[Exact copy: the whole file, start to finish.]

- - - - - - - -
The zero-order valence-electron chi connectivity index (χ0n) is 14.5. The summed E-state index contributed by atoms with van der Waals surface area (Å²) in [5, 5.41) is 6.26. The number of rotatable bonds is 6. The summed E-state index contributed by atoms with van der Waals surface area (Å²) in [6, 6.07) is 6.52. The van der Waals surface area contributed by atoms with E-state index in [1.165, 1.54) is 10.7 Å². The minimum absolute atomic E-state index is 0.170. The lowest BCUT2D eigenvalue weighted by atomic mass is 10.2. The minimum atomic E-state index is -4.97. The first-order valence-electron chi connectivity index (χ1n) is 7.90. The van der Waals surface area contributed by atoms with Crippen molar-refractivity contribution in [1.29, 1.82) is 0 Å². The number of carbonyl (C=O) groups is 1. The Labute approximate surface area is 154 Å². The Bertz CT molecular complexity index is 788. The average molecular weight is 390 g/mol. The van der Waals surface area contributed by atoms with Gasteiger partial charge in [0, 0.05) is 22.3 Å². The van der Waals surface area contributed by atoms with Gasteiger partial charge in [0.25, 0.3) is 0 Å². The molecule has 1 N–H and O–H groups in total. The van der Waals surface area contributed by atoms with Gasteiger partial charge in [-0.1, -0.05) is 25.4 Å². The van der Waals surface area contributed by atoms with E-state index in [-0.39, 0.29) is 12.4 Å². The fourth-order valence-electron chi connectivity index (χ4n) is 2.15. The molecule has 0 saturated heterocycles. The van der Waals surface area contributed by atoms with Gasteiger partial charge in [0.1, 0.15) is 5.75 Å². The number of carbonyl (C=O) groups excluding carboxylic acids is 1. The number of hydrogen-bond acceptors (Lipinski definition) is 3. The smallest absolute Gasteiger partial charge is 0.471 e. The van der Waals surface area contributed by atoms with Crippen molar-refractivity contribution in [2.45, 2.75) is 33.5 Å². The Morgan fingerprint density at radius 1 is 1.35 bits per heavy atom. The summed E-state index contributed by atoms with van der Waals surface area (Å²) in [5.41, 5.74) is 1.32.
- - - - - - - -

The zero-order valence-electron chi connectivity index (χ0n) is 14.5. The summed E-state index contributed by atoms with van der Waals surface area (Å²) in [5, 5.41) is 6.26. The number of rotatable bonds is 6. The summed E-state index contributed by atoms with van der Waals surface area (Å²) in [6, 6.07) is 6.52. The van der Waals surface area contributed by atoms with E-state index in [1.165, 1.54) is 10.7 Å². The minimum absolute atomic E-state index is 0.170. The lowest BCUT2D eigenvalue weighted by atomic mass is 10.2. The minimum atomic E-state index is -4.97. The first-order valence-electron chi connectivity index (χ1n) is 7.90. The van der Waals surface area contributed by atoms with Crippen molar-refractivity contribution in [1.29, 1.82) is 0 Å². The number of carbonyl (C=O) groups is 1. The Labute approximate surface area is 154 Å². The Bertz CT molecular complexity index is 788. The average molecular weight is 390 g/mol. The van der Waals surface area contributed by atoms with Gasteiger partial charge in [0, 0.05) is 22.3 Å². The van der Waals surface area contributed by atoms with Gasteiger partial charge in [0.25, 0.3) is 0 Å². The molecule has 1 N–H and O–H groups in total. The van der Waals surface area contributed by atoms with Gasteiger partial charge in [-0.1, -0.05) is 25.4 Å². The van der Waals surface area contributed by atoms with E-state index in [-0.39, 0.29) is 12.4 Å². The fourth-order valence-electron chi connectivity index (χ4n) is 2.15. The molecule has 0 saturated heterocycles. The van der Waals surface area contributed by atoms with Gasteiger partial charge in [0.1, 0.15) is 5.75 Å². The number of carbonyl (C=O) groups excluding carboxylic acids is 1. The number of hydrogen-bond acceptors (Lipinski definition) is 3. The smallest absolute Gasteiger partial charge is 0.471 e. The van der Waals surface area contributed by atoms with Crippen molar-refractivity contribution in [2.45, 2.75) is 33.5 Å². The Morgan fingerprint density at radius 1 is 1.35 bits per heavy atom. The summed E-state index contributed by atoms with van der Waals surface area (Å²) in [5.41, 5.74) is 1.32.